Beauty & the Beast.

20 Apr

It’s your birthday. Balloons are bouncing on decorative ribbon, gifts are neatly wrapped and topped with colorful bows, a big white cake with smooth, creamy frosting pegged with candles and ready to be sliced is displayed on the table—everything is fun and dandy, until the group made up of your friends and family members starts singing “Happy Birthday.” Why? Because all of a sudden you feel like Ricky Bobby. You don’t know what to do with your hands. Or face. Or any part of your body. The most awkward 20 seconds ever slowly ticks by as you struggle to find something to fix your eyes on, or an appropriate facial expression to make or body pose to hold, but none is found.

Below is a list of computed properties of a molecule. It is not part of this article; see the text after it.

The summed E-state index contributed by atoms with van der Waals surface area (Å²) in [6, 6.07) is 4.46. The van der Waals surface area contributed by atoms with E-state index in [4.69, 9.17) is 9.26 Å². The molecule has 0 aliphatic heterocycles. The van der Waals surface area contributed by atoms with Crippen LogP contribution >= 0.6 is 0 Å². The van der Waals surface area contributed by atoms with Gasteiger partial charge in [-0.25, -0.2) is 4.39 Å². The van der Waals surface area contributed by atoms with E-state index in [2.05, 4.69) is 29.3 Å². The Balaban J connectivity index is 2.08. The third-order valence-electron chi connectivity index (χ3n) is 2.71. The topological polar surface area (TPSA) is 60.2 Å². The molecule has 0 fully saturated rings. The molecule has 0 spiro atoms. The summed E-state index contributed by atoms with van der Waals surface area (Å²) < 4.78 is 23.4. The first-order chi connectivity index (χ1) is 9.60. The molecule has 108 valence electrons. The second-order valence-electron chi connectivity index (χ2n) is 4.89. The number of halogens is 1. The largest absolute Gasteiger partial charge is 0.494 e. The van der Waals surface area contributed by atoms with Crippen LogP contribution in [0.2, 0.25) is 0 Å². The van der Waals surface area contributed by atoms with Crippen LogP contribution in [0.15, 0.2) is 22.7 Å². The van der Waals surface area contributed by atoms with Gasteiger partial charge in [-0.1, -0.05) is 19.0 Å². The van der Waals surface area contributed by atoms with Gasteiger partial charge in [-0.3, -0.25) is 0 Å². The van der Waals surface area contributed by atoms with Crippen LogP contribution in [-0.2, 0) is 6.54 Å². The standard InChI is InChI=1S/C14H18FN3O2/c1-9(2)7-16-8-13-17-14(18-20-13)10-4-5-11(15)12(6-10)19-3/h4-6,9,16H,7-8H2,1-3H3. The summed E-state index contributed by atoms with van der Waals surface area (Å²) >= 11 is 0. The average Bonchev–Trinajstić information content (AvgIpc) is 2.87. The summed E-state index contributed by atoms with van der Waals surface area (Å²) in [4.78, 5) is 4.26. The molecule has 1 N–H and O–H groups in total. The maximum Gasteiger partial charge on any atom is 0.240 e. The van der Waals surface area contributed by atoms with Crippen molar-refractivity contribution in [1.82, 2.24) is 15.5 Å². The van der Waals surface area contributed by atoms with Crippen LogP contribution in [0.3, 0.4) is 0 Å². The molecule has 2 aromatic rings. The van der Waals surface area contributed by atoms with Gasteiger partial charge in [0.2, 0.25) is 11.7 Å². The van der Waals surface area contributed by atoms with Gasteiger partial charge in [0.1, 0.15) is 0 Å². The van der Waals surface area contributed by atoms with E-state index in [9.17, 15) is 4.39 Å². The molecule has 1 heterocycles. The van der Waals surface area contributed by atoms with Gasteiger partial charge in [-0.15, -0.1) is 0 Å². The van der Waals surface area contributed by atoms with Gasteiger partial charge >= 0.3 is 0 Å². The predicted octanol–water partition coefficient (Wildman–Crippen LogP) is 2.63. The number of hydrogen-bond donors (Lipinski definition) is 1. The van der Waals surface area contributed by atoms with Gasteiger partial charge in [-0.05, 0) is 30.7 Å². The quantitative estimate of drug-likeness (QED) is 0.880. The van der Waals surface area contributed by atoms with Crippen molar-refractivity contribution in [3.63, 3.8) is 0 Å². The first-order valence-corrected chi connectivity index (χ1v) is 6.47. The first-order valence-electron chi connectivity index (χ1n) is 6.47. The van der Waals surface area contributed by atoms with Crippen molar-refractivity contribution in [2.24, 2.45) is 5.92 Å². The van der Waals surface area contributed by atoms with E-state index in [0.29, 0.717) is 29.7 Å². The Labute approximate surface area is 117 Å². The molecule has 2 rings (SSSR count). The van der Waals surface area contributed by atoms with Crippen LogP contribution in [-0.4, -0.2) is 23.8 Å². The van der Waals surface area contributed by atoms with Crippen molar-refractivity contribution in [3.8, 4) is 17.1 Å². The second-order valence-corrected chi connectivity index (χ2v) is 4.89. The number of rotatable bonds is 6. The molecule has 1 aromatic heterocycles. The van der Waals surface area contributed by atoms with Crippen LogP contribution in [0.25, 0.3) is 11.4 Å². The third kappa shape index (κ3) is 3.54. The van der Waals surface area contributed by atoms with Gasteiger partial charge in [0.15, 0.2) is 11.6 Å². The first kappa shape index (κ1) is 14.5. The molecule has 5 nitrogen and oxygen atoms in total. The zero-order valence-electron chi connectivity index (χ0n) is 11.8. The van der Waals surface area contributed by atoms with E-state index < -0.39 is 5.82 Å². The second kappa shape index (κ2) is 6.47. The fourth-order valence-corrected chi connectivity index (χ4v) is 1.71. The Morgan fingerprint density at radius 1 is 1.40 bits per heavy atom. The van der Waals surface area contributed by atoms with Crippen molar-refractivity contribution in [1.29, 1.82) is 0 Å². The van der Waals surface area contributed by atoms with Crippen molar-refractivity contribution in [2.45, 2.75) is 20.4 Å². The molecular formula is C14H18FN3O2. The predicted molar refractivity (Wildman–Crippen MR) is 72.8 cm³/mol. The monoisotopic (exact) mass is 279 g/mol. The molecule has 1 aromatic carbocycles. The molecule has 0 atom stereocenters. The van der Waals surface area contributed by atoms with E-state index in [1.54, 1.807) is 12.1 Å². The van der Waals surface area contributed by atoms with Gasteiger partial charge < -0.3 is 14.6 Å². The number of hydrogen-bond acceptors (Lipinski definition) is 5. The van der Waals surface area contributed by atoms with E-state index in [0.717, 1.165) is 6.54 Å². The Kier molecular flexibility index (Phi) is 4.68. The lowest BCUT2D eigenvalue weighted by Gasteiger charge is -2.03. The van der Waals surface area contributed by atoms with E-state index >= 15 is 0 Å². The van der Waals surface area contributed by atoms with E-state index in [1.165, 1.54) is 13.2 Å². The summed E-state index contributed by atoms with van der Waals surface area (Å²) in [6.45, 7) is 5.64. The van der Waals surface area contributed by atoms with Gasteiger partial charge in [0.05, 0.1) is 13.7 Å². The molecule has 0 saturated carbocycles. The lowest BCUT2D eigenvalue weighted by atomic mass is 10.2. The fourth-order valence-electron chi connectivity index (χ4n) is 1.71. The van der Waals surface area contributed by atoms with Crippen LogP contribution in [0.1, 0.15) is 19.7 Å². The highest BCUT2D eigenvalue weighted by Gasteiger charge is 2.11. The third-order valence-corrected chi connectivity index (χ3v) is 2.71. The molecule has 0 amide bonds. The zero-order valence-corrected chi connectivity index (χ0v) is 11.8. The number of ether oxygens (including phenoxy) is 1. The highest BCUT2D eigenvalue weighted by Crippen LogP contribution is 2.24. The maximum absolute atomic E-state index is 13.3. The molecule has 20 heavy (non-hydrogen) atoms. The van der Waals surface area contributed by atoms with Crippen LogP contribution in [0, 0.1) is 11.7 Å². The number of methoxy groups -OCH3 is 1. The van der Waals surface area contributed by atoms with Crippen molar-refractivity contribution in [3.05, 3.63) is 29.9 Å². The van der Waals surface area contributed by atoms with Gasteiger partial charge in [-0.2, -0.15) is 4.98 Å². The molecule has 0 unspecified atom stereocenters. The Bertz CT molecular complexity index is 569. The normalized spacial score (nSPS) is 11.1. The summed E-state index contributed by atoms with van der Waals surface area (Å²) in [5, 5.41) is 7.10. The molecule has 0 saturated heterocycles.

What in the world are you supposed to do with yourself when people sing “Happy Birthday” to you? In any picture taken during a birthday song, the birthday girl or boy (also see “victim”) is sitting there like a deer in headlights, always with a small element of fear in their face. Suddenly you’re forced to go into zombie/blow-up doll mode and sit with your hands dropped by our sides, looking aloof—almost retarded—and wait for the torturous song to finally end. For some reason everyone cheers at the end of the birthday song. “…yaaaay!!!! *clap clap clap*.” I know why people are cheering—people are cheering because they can finally be at ease now that it’s over. Why is this so weird?